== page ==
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Hoffmann, R. A wiki for the life sciences where authorship matters. Nature Genetics (2008)

Salt-inducible kinase (SIK) isoforms: their involvement in steroidogenesis and adipogenesis.

The cloning of salt-inducible kinase-1 (SIK1) that was specifically expressed in the adrenal glands of high-salt diet-fed rats led to subsequent cloning of adipose-specific SIK2 and rather ubiquitous SIK3. The three enzymes constitute a novel serine/threonine kinase subfamily, a member of AMP-activated protein kinase (PKA) family. Physiological roles of SIK1 and SIK2 have been investigated. The SIK1 transcript was expressed very early in the ACTH-stimulated Y1 cells, even before the expression of transcripts for CYP11A and StAR protein. Forced expression of SIK1 inhibited the ACTH-dependent expression of CYP11A- and StAR protein-genes. Cotransfection assays employing CRE-reporter gene showed that SIK1 could repress the PKA-dependent activation of CRE by acting on the bZIP domain of the CRE-binding protein (CREB), though the target site of SIK1-mediated phosphorylation has yet to be determined. ACTH/PKA-dependent nucleocytoplasmic shuttling of SIK1 took place in Y1 cells, implying that the intracellular movement of SIK1 might be a physiologically important determining factor for regulation of steroidogenic gene expression in the early phase of ACTH-stimulation. The SIK2 gene was expressed in 3T3-L1 cells at a very early stage of adipogenesis. SIK2 could phosphorylate Ser-794 of human insulin-receptor-substrate-1 (IRS-1) in vitro as well as in vivo. In addition, the SIK2 activity in db/db mice adipose tissues was significantly higher than that in wild-type adipose. These results strongly suggest that SIK2 may play important role(s) in modulating the insulin-signaling cascade of adipocytes, and thus, may be involved in the development of insulin resistance. Taken together, these results suggest that the SIK isoforms regulate hormonal signal transduction in both adrenal and adipose tissues.[1]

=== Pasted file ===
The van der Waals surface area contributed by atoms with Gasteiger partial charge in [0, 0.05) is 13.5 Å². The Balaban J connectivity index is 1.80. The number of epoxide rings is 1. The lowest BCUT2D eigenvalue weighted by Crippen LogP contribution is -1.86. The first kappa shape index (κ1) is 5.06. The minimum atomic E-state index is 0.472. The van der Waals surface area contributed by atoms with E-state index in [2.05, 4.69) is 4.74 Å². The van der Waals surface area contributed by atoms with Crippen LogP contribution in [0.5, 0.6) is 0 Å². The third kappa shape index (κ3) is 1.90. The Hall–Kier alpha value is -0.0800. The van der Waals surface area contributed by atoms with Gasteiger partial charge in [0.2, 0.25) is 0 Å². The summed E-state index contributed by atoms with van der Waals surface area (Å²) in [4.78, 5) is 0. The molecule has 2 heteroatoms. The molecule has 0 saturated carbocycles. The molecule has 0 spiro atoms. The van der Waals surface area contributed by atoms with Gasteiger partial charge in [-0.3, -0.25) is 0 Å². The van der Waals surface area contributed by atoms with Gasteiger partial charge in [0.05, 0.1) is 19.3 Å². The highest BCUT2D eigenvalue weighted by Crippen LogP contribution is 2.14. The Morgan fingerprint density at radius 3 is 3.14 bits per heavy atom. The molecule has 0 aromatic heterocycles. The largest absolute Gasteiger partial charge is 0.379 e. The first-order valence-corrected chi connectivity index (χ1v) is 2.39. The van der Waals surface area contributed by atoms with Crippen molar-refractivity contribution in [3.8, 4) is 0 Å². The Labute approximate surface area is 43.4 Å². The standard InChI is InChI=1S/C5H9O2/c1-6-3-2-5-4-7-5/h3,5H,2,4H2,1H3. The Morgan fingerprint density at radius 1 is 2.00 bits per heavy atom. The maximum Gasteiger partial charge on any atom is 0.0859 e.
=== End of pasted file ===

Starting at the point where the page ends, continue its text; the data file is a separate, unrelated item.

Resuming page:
1. Salt-inducible kinase (SIK) isoforms: their involvement in steroidogenesis and adipogenesis. Katoh, Y., Takemori, H., Horike, N., Doi, J., Muraoka, M., Min, L., Okamoto, M. Mol. Cell. Endocrinol. (2004) [Pubmed]
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